I have a Bradshaws Railway Companion of 1841 giving times of train arrivals and departures, fares, maps, etc., for 1841. There is no mention of either New Street or Snow Hill as stations, the reference is simply Birmingham! Does anyone know which station that would have been in 1841? It is interesting to note that a 2nd class ticket from Birmingham to London was 20s 3p which must mean that in real terms, it's cheaper to travel by rail now than it was then!
Dear Speaky, The station we now now as Curzon station was the station you are refering to, during my research I have found that there was a station called Birmingham (later snowhill), although the dates I have are 1852 as a wooden structure, the wooded building being replaced in 1871,and third rebuild in 1906, the Great western hotel was built @ 1868. Im looking for information to support the theory that the arches (before the hotel was built)was where Bulpitt and sons( Swan Brand) originated from. Hope this helps.


master brummie
Re: a bit of a worry

I have been going round this area a lot in the last few months taking photographs.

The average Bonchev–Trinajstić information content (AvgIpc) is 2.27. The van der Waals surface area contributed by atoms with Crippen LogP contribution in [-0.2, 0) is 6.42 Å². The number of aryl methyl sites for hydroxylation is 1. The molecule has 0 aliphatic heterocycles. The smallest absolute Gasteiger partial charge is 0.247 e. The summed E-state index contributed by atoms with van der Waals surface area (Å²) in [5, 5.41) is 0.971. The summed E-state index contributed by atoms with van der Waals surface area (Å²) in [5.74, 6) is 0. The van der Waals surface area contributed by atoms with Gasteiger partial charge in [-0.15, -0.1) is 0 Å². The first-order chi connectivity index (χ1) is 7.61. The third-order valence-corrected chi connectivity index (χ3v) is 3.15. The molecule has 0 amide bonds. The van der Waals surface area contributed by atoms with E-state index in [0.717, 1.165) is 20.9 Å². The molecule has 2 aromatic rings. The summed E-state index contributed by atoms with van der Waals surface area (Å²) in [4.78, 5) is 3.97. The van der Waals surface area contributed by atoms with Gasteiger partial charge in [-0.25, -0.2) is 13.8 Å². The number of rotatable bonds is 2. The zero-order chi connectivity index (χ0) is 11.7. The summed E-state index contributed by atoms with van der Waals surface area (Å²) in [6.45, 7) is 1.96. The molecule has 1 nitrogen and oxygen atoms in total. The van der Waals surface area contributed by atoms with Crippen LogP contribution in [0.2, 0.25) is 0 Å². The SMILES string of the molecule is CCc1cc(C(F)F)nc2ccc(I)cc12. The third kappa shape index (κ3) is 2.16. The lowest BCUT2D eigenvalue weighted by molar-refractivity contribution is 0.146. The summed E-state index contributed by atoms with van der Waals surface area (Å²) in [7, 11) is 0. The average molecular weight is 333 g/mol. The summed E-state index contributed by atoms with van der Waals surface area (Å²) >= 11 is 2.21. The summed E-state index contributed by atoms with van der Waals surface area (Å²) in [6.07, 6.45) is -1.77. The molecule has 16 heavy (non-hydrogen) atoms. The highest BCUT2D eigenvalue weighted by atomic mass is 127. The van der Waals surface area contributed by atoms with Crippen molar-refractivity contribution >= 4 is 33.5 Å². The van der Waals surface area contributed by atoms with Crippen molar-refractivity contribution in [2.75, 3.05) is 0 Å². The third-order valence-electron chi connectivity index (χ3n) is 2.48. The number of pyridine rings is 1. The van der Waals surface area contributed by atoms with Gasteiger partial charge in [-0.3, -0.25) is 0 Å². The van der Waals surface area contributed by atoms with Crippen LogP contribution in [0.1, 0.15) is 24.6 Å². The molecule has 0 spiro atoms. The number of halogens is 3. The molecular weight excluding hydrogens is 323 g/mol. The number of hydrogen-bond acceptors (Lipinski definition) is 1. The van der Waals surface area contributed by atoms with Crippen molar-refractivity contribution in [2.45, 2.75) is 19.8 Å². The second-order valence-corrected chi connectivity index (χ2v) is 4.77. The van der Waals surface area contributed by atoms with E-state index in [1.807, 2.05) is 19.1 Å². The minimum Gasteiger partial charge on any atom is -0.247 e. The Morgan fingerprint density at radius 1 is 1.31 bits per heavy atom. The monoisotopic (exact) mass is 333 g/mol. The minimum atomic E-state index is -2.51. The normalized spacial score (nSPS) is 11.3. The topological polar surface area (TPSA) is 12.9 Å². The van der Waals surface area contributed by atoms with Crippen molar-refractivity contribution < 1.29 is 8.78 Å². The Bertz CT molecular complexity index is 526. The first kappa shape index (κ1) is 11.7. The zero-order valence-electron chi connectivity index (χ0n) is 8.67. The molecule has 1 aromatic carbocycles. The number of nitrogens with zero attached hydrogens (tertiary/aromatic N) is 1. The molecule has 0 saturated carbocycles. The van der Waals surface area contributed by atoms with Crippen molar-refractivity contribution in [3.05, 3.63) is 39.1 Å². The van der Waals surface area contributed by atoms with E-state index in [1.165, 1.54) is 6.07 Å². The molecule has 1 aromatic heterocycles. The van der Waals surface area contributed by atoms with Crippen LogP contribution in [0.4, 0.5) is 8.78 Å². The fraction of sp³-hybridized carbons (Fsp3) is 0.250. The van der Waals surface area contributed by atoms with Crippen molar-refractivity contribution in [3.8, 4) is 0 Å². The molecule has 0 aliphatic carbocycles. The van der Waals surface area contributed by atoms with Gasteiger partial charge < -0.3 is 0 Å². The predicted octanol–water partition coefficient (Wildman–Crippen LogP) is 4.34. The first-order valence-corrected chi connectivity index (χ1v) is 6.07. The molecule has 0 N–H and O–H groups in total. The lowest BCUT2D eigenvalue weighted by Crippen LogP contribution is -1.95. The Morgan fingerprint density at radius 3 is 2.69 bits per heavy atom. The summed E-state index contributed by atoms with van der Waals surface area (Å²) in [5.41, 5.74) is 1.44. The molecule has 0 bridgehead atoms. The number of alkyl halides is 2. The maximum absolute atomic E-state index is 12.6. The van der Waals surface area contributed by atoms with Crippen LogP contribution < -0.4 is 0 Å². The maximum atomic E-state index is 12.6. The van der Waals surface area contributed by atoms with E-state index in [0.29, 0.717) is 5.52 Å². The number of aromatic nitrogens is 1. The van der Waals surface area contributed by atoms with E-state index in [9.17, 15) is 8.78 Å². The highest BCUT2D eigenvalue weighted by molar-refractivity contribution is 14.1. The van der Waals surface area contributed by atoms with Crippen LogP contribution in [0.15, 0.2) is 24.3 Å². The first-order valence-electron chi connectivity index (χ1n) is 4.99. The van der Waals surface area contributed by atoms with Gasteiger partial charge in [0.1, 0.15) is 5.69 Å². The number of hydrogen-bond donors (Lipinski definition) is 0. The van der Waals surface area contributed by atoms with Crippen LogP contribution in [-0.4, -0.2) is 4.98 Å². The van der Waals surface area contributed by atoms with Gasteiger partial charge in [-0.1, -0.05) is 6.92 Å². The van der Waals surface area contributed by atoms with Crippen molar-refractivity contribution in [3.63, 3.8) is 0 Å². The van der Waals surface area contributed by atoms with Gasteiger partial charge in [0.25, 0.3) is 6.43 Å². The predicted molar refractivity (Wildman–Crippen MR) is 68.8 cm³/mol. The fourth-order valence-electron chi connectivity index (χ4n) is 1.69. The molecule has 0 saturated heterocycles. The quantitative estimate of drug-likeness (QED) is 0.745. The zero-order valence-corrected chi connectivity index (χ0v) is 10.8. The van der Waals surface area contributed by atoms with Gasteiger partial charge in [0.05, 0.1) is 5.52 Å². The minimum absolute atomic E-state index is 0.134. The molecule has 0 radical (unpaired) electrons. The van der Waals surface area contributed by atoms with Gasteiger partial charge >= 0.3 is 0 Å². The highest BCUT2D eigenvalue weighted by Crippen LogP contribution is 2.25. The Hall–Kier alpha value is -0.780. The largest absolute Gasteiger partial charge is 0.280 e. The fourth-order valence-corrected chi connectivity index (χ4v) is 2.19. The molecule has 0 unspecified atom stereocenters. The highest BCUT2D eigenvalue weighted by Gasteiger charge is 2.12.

For those that do not know the Curzon Street Station building is right inside an area called "Eastside" that is being developed. The station is planned to stay and be included in the new development.

Here is a recent panorama photo showing how the site is now (well at least a few months ago). It is a wide photo so you need to scroll to the right to see it all.


I have posted about a dozen panoramas of the Eastside area that you can see here


Also more general photos of Eastside here (that I have linked to Google maps)



Heres a lovely picture of Curzon Street Railway Station. The picture is dated 1838.



I know a lot of this will already have been posted but the text with this print says,The Liverpool to Birmingham Railway reached Birmingham in 1837 and the London to Birmingham Railway in 1838. The terminus was at Curzon Street but this was some way from the city centre and access was poor. Four other companies ran lines into Birmingham during the next fifteen years and central stations opened at New Street and Snow Hill in 1852. Stations on these lines encouraged suburban growth, for instance, Kings Heath developed after the station opened in 1840 on the Birmingham to Gloucester line. Other suburban lines were built after 1860, e.g. The Sutton Coldfield line in 1862 and the Harborne line in 1874.


knowlegable brummie
Hey everyone.. just a quick note about the main building, which you might already know?. The two arches(shown in the print) were never actually built, because of un-sound ground =)
Cheers Simon